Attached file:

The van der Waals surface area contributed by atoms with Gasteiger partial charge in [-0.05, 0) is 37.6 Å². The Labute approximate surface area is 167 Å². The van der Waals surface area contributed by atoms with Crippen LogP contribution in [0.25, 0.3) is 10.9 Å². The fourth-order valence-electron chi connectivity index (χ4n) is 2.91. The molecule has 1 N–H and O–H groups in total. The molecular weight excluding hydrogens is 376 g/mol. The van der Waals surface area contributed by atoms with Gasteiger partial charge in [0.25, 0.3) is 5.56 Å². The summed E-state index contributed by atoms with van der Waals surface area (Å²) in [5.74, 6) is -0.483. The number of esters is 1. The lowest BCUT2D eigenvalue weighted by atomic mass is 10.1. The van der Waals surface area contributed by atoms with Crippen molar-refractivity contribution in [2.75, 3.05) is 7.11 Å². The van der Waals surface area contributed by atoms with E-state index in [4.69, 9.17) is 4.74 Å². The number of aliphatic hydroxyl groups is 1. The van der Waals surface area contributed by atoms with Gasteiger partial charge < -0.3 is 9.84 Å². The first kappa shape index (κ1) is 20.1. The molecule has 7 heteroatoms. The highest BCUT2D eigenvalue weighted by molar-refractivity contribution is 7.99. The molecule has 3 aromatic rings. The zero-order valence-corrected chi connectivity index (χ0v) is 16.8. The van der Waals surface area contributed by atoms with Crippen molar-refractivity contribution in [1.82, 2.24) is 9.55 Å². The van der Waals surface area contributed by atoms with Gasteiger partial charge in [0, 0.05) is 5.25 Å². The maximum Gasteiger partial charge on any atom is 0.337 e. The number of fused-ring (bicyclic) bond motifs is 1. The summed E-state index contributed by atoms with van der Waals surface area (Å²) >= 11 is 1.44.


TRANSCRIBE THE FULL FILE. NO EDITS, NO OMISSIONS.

The van der Waals surface area contributed by atoms with Gasteiger partial charge in [-0.05, 0) is 37.6 Å². The Labute approximate surface area is 167 Å². The van der Waals surface area contributed by atoms with Crippen LogP contribution in [0.25, 0.3) is 10.9 Å². The fourth-order valence-electron chi connectivity index (χ4n) is 2.91. The molecule has 1 N–H and O–H groups in total. The molecular weight excluding hydrogens is 376 g/mol. The van der Waals surface area contributed by atoms with Gasteiger partial charge in [0.25, 0.3) is 5.56 Å². The summed E-state index contributed by atoms with van der Waals surface area (Å²) in [5.74, 6) is -0.483. The number of esters is 1. The lowest BCUT2D eigenvalue weighted by atomic mass is 10.1. The van der Waals surface area contributed by atoms with Crippen molar-refractivity contribution in [2.75, 3.05) is 7.11 Å². The van der Waals surface area contributed by atoms with E-state index in [4.69, 9.17) is 4.74 Å². The number of aliphatic hydroxyl groups is 1. The van der Waals surface area contributed by atoms with Gasteiger partial charge < -0.3 is 9.84 Å². The first kappa shape index (κ1) is 20.1. The molecule has 7 heteroatoms. The highest BCUT2D eigenvalue weighted by molar-refractivity contribution is 7.99. The molecule has 3 aromatic rings. The zero-order valence-corrected chi connectivity index (χ0v) is 16.8. The van der Waals surface area contributed by atoms with Crippen molar-refractivity contribution in [1.82, 2.24) is 9.55 Å². The van der Waals surface area contributed by atoms with Gasteiger partial charge in [0, 0.05) is 5.25 Å². The maximum Gasteiger partial charge on any atom is 0.337 e. The number of fused-ring (bicyclic) bond motifs is 1. The summed E-state index contributed by atoms with van der Waals surface area (Å²) >= 11 is 1.44.